“A musical and comedy actress who made more than 40 movies, Ms. White was horrified when RKO Studios picked her for the antidrug film. But because of her contract, she had little choice but to accept the role.
” ‘I’m ashamed to say that it’s the only one of my films that’s become a classic,’ she told The Los Angeles Times in an interview in 1987. ‘I hide my head when I think about it.’
“Born Thelma Wolpa in Lincoln, Neb., in 1910, Ms. White was a carnival performer as a toddler before moving on to vaudeville, radio and movies.
” ‘Reefer Madness'” was destined for obscurity, but in 1972, Keith Stroup, founder of the National Organization for Reform of Marijuana Laws, discovered it in the Library of Congress archives, bought a print and screened it at a New York benefit.
“Robert Shaye, founder of New Line Cinema, saw the film and recognized its appeal as an unintentional parody. He re-released it through his then-fledgling company, holding midnight showings.
“Ms. White twice saw an off-Broadway musical that spoofed the movie. The musical ‘was campy and over the top, and she loved it,'” according to her godson, her sole survivor.
I didn’t know that Keith Stroup rediscovered Reefer Madness, and that it helped transform New Line Cinema (from a small company that booked speakers for college events) into a major movie distributor. Nor did I know that a religious group wrote the inane flick; the credits name two Hollywood professionals who mostly turned out B- westerns.
According to Kevin Murphy and Dan Studney, authors of the latter-day musical that Ms White enjoyed, “Reefer Madness began its cinematic life as a 1936 cautionary film entitled ‘Tell Your Children.’ It was financed by a small church group, and was intended to scare the living bejeezus out of every parent who viewed it. Soon after the film was shot, however, it was purchased by the notorious exploitation film maestro Dwain Esper (Narcotic, Marihuana, Maniac), who took the liberty of cutting in salacious insert shots and slapping on the sexier title of Reefer Madness, before distributing it on the exploitation circuit. Esper was an absolutely notorious figure who would do things like stealing unattended prints of studio films out of projection booths and film exchanges, and then physically drive them from small town exhibitor to small town exhibitor until the authorities caught up with him. A delightful, poignant and detailed portrayal of this lunatic opportunist is featured in exploiteer Dave Friedman’s autobiography, A Youth in Babylon, which is a book every cult movie or pop culture enthusiast ought to read.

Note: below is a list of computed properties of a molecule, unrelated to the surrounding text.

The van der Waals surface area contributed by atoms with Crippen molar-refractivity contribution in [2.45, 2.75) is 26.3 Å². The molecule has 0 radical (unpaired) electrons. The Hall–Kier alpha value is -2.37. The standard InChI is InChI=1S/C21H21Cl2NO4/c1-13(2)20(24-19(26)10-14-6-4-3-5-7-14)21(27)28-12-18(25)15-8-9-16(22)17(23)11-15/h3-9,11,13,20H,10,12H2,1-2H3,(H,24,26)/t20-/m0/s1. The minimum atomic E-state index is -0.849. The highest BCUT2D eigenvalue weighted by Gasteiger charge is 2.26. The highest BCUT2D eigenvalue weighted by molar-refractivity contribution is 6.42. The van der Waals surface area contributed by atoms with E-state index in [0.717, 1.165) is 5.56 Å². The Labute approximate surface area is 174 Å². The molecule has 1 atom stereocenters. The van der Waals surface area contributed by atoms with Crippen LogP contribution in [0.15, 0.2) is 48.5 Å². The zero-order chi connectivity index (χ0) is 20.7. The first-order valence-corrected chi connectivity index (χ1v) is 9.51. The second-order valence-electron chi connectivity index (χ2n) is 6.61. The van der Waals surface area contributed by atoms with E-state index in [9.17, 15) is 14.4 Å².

“After a brief run, the film lay forgotten for several decades. There was no concept of after market in those days, especially for films that existed outside the confines of the studio system. For this reason, neither Esper nor the original filmmakers bothered to copyright the movie, and it eventually fell into the public domain.”
Murphy and Studney got their info mainly from White herself and documentary maker Ray Greene, whose films include “Schlock!”
We have yet to identify the “small church group” that financed “Tell Your Children.” Pothead lore has it that Reefer Madness was made in concert with a campaign to impose federal marijuana prohibition led by Harry Anslinger, the commissioner of the Bureau of Narcotics, who manipulated the media and understood the influence of Hollywood. The “Reefer Madness” line jibes perfectly with Anslinger’s. “Marijuana is an addictive drug which produces in its users insanity, criminality, and death,” he told Congress in ’37. They believed him and we are still feeling the consequences.
There is a movie to be made about the making of Reefer Madness–a musical. Woody Harrelson, maybe, could play Anslinger (then about 40). But who could play alienated, musical Thelma White?